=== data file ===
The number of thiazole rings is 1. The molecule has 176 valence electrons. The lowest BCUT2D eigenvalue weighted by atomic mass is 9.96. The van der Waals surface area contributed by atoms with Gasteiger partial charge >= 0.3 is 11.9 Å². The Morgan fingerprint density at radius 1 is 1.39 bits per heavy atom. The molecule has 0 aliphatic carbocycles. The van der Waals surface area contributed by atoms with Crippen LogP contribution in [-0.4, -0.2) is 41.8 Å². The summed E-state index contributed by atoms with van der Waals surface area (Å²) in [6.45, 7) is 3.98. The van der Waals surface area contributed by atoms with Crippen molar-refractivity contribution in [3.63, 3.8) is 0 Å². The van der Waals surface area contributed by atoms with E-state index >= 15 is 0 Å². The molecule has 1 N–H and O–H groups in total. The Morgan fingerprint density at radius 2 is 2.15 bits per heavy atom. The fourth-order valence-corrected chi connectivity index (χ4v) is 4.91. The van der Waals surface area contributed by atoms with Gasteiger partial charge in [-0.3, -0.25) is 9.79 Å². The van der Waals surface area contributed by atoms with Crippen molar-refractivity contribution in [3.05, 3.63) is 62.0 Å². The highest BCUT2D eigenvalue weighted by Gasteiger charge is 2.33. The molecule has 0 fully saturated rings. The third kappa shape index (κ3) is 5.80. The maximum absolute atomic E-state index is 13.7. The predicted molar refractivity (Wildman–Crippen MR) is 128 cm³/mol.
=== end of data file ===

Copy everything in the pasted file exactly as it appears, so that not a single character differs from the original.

The number of thiazole rings is 1. The molecule has 176 valence electrons. The lowest BCUT2D eigenvalue weighted by atomic mass is 9.96. The van der Waals surface area contributed by atoms with Gasteiger partial charge >= 0.3 is 11.9 Å². The Morgan fingerprint density at radius 1 is 1.39 bits per heavy atom. The molecule has 0 aliphatic carbocycles. The van der Waals surface area contributed by atoms with Crippen LogP contribution in [-0.4, -0.2) is 41.8 Å². The summed E-state index contributed by atoms with van der Waals surface area (Å²) in [6.45, 7) is 3.98. The van der Waals surface area contributed by atoms with Crippen molar-refractivity contribution in [3.63, 3.8) is 0 Å². The van der Waals surface area contributed by atoms with E-state index >= 15 is 0 Å². The molecule has 1 N–H and O–H groups in total. The Morgan fingerprint density at radius 2 is 2.15 bits per heavy atom. The fourth-order valence-corrected chi connectivity index (χ4v) is 4.91. The van der Waals surface area contributed by atoms with Gasteiger partial charge in [-0.3, -0.25) is 9.79 Å². The van der Waals surface area contributed by atoms with Crippen molar-refractivity contribution in [3.05, 3.63) is 62.0 Å². The highest BCUT2D eigenvalue weighted by Gasteiger charge is 2.33. The molecule has 0 fully saturated rings. The third kappa shape index (κ3) is 5.80. The maximum absolute atomic E-state index is 13.7. The predicted molar refractivity (Wildman–Crippen MR) is 128 cm³/mol.